Ever since audiences got a glimpse of Luke Cage in the Netflix orginal series Jessica Jones, they have been waiting anxiously to see the steel skinned hero branch out and tell his own tale. His intimidating demeanor, coupled with his relatable nature and traumatic past makes his character incredibly captivating. Luke Cage is shaping up to be the next big hit on Netflix, but aside from the action, style, and mystery, there is another aspect of the series that creator Cheo Hodari Coker wants to make shine. According to TIME, Coker wants to Luke Cage to do for Harlem what “The Wire did for Baltimore”, by capturing and examining the heart and essence of that neighborhood in New York City.
Coker did not waver on his goal as Luke Cage moved from concept to completion, he kept his word to Netflix and the people of Harlem, hiring music producers Adrian Younge and Ali Shaheed Muhammad (A Tribe Called Quest) to write the score for the show and to recruit other artists like Faith Evans and Raphael Saadiq to leave their mark on the project, adding a sense of authenticity. “I never wanted it to feel like a cliché: Let’s use hip-hop because it’s black urban social,” said Coker, “it had to be hip-hop from a certain area that resonated.” Even the small details were important, like making sure the barbershop banter was accurate, and instructing the prop master to carefully select which books adorned the shelves of Cage’s book shelf, like Ralph Ellison’s Invisible Man.
Coker said “I called our writers’ room the Danger Room. In X-Men, the Danger Room is this place where the X-Men train and fight each other and work out their powers. Our writers’ room was majority African American—which is a rarity on television—but it was also diverse in every way. When it came to ideas, everybody had their own power. There was beautiful conflict when it came to story.” A trend that has been important in representing a more honest and accurate portrayal of a certain culture. Shows like Donald Glover’s Atlanta have also comprised an all black team of writers, in order to have a unified perception of the world they are trying to create.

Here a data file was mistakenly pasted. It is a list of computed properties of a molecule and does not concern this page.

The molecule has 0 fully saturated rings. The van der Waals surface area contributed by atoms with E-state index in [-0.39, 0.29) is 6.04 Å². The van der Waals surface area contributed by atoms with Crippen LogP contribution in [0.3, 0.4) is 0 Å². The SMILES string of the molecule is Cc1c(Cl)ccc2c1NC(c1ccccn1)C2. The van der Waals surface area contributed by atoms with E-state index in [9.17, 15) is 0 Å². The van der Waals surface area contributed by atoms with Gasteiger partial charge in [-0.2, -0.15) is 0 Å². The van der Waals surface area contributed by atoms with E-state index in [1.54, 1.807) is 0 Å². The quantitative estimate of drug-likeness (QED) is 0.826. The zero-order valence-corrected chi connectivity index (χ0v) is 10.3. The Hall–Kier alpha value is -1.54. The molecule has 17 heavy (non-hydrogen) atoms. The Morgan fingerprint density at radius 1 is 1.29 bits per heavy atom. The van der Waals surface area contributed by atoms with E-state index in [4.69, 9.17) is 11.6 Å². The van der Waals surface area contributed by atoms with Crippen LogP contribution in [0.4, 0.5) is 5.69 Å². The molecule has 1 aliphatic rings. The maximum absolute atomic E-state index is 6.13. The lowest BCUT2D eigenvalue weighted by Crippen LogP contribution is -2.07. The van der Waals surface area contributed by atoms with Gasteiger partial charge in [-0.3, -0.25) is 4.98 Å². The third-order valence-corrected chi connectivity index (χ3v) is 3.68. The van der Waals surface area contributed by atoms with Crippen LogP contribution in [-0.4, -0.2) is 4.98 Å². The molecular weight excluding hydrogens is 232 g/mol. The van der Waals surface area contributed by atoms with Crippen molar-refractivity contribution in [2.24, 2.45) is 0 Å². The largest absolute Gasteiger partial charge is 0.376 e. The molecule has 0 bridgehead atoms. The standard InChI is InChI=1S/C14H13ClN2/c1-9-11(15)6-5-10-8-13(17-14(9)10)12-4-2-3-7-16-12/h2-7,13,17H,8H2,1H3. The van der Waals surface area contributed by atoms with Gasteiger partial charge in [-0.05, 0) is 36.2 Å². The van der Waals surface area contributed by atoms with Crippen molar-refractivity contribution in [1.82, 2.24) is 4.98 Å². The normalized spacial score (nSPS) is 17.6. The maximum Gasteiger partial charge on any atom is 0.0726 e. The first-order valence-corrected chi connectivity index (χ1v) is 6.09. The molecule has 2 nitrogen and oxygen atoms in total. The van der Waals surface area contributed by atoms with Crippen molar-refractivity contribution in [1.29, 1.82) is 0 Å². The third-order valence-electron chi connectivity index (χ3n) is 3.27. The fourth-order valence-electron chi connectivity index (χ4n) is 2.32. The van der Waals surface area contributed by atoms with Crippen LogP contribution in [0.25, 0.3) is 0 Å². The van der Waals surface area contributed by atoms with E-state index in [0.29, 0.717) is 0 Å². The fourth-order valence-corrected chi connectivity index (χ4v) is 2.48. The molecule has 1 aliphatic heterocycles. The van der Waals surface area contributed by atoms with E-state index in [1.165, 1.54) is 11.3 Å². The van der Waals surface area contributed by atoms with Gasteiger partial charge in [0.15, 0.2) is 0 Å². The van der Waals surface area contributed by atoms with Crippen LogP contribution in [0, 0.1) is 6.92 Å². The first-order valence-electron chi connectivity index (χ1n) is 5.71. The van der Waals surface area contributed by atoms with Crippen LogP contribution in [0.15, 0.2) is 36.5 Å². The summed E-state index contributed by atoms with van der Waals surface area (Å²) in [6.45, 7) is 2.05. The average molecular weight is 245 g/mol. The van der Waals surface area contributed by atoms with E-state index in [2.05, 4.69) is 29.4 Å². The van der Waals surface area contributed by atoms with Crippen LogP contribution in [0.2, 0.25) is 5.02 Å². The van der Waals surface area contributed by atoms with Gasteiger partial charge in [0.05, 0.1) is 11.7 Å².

An important part of Cage’s character is that the man is bulletproof, and wears a hoodie, an article of clothing that has become topic of debate and profiling. This aspects are something that Coker and his team used as starting points to open up a deeper discourse. “What if you introduce a bulletproof character into a social ecology that isn’t bulletproof? How does he affect the police? The streets? People in the neighborhood who have turned a blind eye to crime in order to survive?”
The struggle between community and the police is central to the story of Luke Cage. Getting into the raw and real parts of life and society is the goal. Yes, Luke Cage may be about a man who can take a bullet, but he is just one person in a city of many who do not have the ability to walk away from violence unscathed.
Catch the premiere of Luke Cage on Netflix this Septemeber 30.